There were no major problems with the dialogue except for softly spoken lines which are often lost to the ether and without subtitles some dialogue was lost in the general clatter of London life. Syncing was mostly fine except for The Master Blackmailer at 11:36 when there is a lip-syncing error during a song.
The music was again an adaptation of the original series soundtrack by Patrick Gower and mingled in nicely with the visuals. Nothing remarkable, just a very recognisable track.
The surrounds are utilised to add a surround element to the mix but it is a fairly unremarkable element. Gower's music doesn't contain a lot of variety to add any real immersiveness and there are scant effects used to offer anything but the most rudimentary envelopment.
There was no subwoofer activity on this disc.
|Surround Channel Use|
NOTE: To view non-R4 releases, your equipment needs to be multi-zone compatible and usually also NTSC compatible.
There is no Region 1 release of these two movies on a single disc but they are available individually. From the looks of it, though, both regional releases are exactly the same - movie only.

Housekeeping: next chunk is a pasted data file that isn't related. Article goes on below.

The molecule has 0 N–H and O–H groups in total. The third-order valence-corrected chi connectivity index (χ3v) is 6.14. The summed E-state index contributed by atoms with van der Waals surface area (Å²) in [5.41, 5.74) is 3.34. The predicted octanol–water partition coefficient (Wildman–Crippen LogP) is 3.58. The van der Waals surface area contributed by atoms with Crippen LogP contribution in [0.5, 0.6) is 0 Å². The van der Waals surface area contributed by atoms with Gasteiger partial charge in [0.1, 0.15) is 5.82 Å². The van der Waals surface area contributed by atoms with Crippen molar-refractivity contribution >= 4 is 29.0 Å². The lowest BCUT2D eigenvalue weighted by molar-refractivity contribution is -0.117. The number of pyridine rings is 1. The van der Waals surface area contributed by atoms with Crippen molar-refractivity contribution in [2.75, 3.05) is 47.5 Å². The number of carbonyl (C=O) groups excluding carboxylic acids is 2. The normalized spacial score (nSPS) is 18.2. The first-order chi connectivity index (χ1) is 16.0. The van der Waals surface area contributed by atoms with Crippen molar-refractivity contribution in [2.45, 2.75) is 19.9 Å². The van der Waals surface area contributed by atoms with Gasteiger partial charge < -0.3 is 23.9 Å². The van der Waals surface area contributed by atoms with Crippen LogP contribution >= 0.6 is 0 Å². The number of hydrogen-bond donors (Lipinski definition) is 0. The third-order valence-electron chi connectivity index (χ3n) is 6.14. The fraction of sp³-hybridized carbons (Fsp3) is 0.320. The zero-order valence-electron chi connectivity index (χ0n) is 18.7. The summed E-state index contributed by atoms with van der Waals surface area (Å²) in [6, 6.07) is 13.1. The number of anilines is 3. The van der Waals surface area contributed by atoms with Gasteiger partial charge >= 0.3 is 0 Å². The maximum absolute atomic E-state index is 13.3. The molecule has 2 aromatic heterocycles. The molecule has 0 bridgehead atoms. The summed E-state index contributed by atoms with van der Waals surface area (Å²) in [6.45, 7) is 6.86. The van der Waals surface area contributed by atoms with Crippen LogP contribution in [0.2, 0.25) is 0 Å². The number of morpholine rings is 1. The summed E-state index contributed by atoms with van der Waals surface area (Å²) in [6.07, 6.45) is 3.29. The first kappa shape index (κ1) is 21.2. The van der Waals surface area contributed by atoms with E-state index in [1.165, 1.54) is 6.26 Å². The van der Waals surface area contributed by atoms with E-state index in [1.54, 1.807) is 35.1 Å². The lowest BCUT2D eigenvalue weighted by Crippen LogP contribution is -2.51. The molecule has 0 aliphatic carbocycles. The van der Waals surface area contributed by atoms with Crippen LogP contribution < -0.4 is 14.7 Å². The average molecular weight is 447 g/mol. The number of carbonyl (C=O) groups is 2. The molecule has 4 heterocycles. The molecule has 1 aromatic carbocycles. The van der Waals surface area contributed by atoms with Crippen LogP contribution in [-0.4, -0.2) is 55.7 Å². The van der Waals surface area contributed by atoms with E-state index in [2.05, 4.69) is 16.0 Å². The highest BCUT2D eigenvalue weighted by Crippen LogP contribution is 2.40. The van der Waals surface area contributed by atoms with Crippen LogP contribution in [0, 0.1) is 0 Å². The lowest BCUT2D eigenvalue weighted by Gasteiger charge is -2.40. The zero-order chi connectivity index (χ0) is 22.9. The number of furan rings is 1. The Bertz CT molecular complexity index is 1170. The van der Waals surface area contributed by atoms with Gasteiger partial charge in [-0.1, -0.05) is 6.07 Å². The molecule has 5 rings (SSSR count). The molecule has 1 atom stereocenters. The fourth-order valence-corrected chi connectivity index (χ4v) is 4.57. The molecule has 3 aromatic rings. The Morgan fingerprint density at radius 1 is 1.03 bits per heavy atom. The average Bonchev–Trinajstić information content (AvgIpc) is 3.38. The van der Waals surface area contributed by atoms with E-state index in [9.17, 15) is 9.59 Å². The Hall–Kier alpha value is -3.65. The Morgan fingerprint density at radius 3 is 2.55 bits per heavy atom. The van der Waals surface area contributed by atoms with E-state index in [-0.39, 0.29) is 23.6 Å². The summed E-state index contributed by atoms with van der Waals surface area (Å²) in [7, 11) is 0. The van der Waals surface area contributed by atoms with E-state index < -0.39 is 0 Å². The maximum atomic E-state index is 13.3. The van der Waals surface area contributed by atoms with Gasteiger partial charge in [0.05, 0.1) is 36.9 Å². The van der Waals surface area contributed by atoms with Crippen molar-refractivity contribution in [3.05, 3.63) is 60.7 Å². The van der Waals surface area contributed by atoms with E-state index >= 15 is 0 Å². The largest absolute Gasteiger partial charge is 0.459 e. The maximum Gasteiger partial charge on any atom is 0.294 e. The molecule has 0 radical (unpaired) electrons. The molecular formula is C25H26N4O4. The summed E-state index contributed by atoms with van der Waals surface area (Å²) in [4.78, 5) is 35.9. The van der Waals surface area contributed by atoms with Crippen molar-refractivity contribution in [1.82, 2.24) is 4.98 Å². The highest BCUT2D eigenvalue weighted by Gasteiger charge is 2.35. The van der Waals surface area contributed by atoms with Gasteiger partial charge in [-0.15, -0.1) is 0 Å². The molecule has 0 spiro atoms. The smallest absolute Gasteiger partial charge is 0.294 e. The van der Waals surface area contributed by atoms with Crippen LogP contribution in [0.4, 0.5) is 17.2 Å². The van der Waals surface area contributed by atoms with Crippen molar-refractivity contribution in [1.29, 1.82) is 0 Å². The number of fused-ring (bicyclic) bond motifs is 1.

A quality pair of movies, especially The Master Blackmailer in which Robert Hardy almost stole the show from Jeremy Brett with his portrayal of a man of no morals and less scruples.
The video is a lot better quality than that of The Hound Of The Baskervilles which isn't that hard really and does come up as a quite reasonable presentation.
The audio is again decent, with surround-encoding this time round for some more immersiveness, but nothing spectacular.
There is the usual dearth of extras.
|DVD||Toshiba SD5300, using RGB output|
|Display||Loewe Xelos (81cm). Calibrated with Video Essentials. This display device is 16x9 capable.|
|Audio Decoder||Rotel RSP-976. Calibrated with Video Essentials.|
|Amplification||Rotel RB 985 MkII|
|Speakers||JBL TLX16s Front Speakers, Polk Audio LS fx di/bipole Rear Speakers, Polk Audio CS350-LS Centre Speaker, M&KV-75 Subwoofer|